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Ofcom 5G auction ends with UK carriers spending £23m for choice spectrum positionings

What's £23m compared to £1.35bn?


The three most important words in any estate agent's lexicon are: "Location, location, location." The same is true for the UK's mobile carriers, who have just spent £23m to get their choice positions for their recent spectrum purchases.

Dubbed the "assignment phase," this comparatively modest spendathon has followed Ofcom's latest 5G spectrum auction, where the UK's four carriers forked out a combined £1.35bn on access to the lucrative 700MHz and 3.6-3.8GHz airwaves for 20 years.

The assignment phase allowed carriers to place a monetary sum on where they want their new holdings, and how much they value avoiding spectrum fragmentation.

Larger blocks of spectrum are more efficient and better suited for the data-intensive nature of 5G.

Despite that, some fragmentation proved inevitable. EE's holdings in the 700MHz bands were broken up into two chunks of 10MHz and one chunk of 5MHz (723-733MHz, 778-788MHz, and 738-758MHz). It's a similar story for Three and O2. Vodafone, which plans to reuse its existing 900MHz holdings for long-distance 5G connectivity, did not bid in the 700MHz band.

Originally snatched from terrestrial digital TV service, the 700MHz band has proven attractive to carriers, thanks to the long ranges offered and its ability to penetrate buildings.

In a statement, Philip Marnick, Group Director Spectrum at Ofcom, said: "Now the auction is complete, these companies can use these airwaves to rapidly rollout better mobile services to people across the UK.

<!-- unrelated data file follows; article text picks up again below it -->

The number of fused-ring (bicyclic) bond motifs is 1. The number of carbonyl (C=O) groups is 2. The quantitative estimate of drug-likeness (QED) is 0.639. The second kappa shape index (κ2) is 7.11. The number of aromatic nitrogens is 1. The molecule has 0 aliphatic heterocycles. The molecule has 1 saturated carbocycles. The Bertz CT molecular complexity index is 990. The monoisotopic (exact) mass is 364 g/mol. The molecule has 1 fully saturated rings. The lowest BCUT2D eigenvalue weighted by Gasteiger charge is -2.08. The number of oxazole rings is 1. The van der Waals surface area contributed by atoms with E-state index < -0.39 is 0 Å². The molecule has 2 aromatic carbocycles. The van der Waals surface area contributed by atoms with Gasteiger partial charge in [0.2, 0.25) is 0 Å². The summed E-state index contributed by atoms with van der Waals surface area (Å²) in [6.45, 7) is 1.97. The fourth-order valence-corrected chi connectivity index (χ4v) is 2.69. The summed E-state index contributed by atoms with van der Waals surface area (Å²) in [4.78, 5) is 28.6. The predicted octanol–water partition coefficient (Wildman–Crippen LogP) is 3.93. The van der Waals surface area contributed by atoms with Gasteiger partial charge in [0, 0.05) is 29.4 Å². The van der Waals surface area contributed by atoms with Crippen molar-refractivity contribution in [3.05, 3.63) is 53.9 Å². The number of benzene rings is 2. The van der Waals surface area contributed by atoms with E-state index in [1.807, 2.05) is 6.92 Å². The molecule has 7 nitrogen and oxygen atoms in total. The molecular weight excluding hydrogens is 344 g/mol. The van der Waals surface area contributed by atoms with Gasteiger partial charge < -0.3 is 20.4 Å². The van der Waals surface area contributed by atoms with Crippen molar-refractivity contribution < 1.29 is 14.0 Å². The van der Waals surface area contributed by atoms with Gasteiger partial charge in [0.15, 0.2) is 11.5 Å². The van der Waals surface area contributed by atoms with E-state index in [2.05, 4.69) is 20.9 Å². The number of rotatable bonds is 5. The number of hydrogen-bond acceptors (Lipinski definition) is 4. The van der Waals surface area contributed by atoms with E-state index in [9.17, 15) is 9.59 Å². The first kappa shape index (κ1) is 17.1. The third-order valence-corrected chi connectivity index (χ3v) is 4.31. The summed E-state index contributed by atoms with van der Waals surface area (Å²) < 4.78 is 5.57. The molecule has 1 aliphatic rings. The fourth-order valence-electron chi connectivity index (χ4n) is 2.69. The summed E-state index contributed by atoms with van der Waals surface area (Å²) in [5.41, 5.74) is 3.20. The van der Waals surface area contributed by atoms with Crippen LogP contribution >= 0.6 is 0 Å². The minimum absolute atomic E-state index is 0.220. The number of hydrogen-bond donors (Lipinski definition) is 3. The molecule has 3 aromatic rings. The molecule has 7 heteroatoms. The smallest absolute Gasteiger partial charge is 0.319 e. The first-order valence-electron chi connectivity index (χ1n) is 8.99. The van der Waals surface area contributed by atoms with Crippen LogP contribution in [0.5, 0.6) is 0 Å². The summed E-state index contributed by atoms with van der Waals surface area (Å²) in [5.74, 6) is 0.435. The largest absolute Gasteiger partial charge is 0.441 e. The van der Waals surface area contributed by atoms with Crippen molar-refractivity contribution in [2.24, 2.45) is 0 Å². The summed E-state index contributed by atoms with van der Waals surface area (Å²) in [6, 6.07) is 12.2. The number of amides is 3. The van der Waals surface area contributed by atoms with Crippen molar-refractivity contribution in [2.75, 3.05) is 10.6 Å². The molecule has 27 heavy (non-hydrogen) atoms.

"This additional spectrum will also support the ongoing launch of new 5G connections for people and businesses. Importantly, the bidders also have the flexibility to make trades, so they can optimise use of the spectrum they have won in the auction with their existing airwaves."

This optional assignment phase process followed a negotiation period, where carriers could arrange to divvy up the spectrum pot between themselves on an amicable basis, without any money necessarily changing hands.

O2 and Vodafone have entered into an agreement to swap some of their existing holdings in the 3.6GHz band, which would create a contiguous block of 80MHz for the former, while creating several blocks in close proximity for Vodafone. This deal is subject to Ofcom's approval.

Although all carriers have regarded fragmentation as something to be avoided, there's no real consensus about how to go about it. An Ofcom consultation, published earlier in 2019 [PDF], showed Three arguing for market-based solutions, with the other three carriers urging for Ofcom to take a leading role.

Top-down intervention has proven to be the most likely outcome. The Telecoms Diversity Taskforce report, published last month, urged the government to address spectrum fragmentation in order to lower the barrier for new OpenRAN entrants to the UK market.


Biting the hand that feeds IT ? 1998–2021

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